23. Oranges

Oranges are famous for their high vitamin C content. One orange can provide as much as 106% of the RDI for vitamin C. 

Additionally, oranges contain antioxidant compounds that can protect against oxidative stress (35).

Research has shown that oxidative stress could promote feelings of fatigue. Therefore, the antioxidant protection provided by compounds in oranges may help decrease fatigue (36, 37).

In fact, one study showed that 13 women who consumed 500 mL of orange juice and did 1 hour of aerobic training 3 times per week for 3 months experienced decreases in muscle fatigue and improvements in physical performance (38).

24. Yogurt

Yogurt may also be a source of energy. A natural yogurt is rich in protein, fats, and simple carbohydrates, which provide energy to the body.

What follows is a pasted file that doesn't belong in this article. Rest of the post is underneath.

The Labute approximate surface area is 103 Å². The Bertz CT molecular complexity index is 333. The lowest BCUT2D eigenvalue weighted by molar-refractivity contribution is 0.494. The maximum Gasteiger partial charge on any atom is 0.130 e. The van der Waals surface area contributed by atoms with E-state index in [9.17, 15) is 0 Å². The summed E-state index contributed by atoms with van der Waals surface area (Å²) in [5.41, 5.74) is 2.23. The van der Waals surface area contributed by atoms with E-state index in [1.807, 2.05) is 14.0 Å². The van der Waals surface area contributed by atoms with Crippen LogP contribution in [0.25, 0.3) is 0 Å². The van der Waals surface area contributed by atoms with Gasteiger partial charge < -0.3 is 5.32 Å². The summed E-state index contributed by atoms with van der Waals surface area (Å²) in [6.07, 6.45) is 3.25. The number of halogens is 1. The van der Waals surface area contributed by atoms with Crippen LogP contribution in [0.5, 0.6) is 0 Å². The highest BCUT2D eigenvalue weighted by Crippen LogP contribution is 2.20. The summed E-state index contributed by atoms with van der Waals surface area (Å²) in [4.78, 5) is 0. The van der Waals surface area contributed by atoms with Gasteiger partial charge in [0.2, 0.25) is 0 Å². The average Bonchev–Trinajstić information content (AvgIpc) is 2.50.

Yogurt is also very easy to eat on the go, which makes it a great alternative to vending machine food.

25. Dark Chocolate

Dark chocolate may be an easy way to increase energy. Rich, dark chocolate usually has much less sugar than milk chocolate. Less sugar means less immediate energy, but more cocoa content means more of the benefits of cocoa, including helpful antioxidants such as flavonoids.

Evidence shows that dark chocolate may benefit the cardiovascular system by helping more blood pump around the body (39). This blood carries fresh oxygen, which may also make a person feel more awake and alert.

26. Coffee

Coffee is a recognizable energy booster. The caffeine in coffee makes the body and mind feel alert and may make people more productive.

Coffee also contains antioxidants called polyphenols, which may reduce oxidative stress in the cells and help the body function better.

Coffee is a stimulant, however, so people should consume it in moderation. Too much coffee may lead to energy loss as the body withdraws from the caffeine.

27. Green Tea